A gamefish leaped from the water, then disappeared backinto the shallow tidal pond. Overhead, a bald eagle flewover the marsh grass and tall trees ringing the water. John Pare gazed at the quiet scene from the banks, then peered at the blueprint he was carrying.
"Right now," he said "we're standing on top of two 96-unit apartment buildings."
The buildings on the blueprint are still a figment of a developer's imagination, an if Pare, who lives nearby, has his way, they will never sprout on this semirural peninsula on Chesapeake Bay 35 miles from Washington.
Some of their fears are admittedly speculative, others seem alarmingly real. "You have to understand we're very emotional about this," explained Edna Schmitt, treasurer of the Mayo Civic Association. "It will come to the point where people won't feel free with their children here if we allow it to be devasted."
In their battle against development, the residents of the Mayo peninsula have come lay experts in environment law and sophisticated in the ways of the media, issuing press releases to the likes of Jack Anderson and Mike Wallace.
The battle line has been drawn over the issue of sewage treatment. Residents who a few years ago fought for centralized sewaged treatment beacuse of failing septic systems and unsafe well-water changed course when Chesapeake Bay Village loomed on the horizon. They now seek smaller alternative methods of waste treatment which, they hope, will forestall big development.
If the developer has his way, the 2,447-unit Chesapeake bay Village will be the biggest thing to hit Maryland's Western Shore since slot machines the removal of which, some say, dealt a death blow to the resort economy of this area.
The proposed development, under present plans, would easily double this sleepy peninsula's population of 7,000 with the addition of eight-story and 14-story high-rises, townhouses, detached homes, a hotel, shops and a 280-slip marina on an L-shaped pier jutting into the Bay.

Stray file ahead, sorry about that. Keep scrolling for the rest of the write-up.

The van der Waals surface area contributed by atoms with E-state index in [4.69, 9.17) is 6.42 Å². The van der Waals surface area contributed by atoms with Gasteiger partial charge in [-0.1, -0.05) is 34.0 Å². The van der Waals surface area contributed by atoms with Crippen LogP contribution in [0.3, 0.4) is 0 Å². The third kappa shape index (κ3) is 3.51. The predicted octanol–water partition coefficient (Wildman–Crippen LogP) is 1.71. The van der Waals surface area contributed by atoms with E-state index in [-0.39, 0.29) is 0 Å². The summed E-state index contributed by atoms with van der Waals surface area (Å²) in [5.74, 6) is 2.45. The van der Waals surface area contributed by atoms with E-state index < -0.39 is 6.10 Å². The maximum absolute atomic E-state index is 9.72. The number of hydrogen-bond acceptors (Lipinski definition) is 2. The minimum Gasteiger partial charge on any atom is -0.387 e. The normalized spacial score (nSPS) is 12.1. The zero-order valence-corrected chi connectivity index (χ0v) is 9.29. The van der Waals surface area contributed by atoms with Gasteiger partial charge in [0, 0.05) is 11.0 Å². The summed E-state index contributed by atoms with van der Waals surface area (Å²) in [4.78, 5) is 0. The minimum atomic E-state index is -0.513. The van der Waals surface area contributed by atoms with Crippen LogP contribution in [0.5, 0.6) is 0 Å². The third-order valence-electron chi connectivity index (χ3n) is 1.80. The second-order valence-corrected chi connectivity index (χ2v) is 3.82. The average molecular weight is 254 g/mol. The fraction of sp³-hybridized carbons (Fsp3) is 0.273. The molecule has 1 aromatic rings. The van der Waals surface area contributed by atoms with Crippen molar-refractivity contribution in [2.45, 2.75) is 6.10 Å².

"The developer is very flexible," maintains Warren Rich, a former Maryland natural resources department lawyer who now represents the builder. "He's willing to accept what is environmentally sound. This guy is not a despoiler of the environment. He wants to work with these people."
But residents of this Anne Arundel County community, many of whom live in winterized summer cottages and commute to jobs in the Washington area, don't believe it.
They see themselves fighting for their way of life. In their minds, the huge project conjures visions of traffic jams, Ocean City-type beach erosion, big city crime and even the return of gambling in a kind of Atlantic city-by-the-bay.
They have won support from several local politicians and also from the federal government's Environmental Protection Agency, EPA, which would help any public plant, scaled down the original proposal.
The agency has also encouraged the county to look other innovative ways of handling sewage. These include decentralized treatment facilities feeding effluent into several manmade lagoons Present plans call for one big plant to dump waste water into the Bay where watermen now harvest oysters and crabs.
So the people of this peninsula have become savvy about sewers, in some cases almost to the point of obsession. "I went camping last summer to get away," said Edna Schmitt. "I wound up studying alternative sewer systems in the campgrounds."
The people are not wholly of one mind on the subject. Dr. William H. Choate, a seven-year resident of the Beverly Beach section, heads a group called Mayo Peninsula for Central Sewer. Its members, he said, are divided over development but united in their support of a "first-class sewer system."
To Choate, this means a central treatment plant. As for development, Choate says, "my personal view is I can co-exist with Chesapeake Village."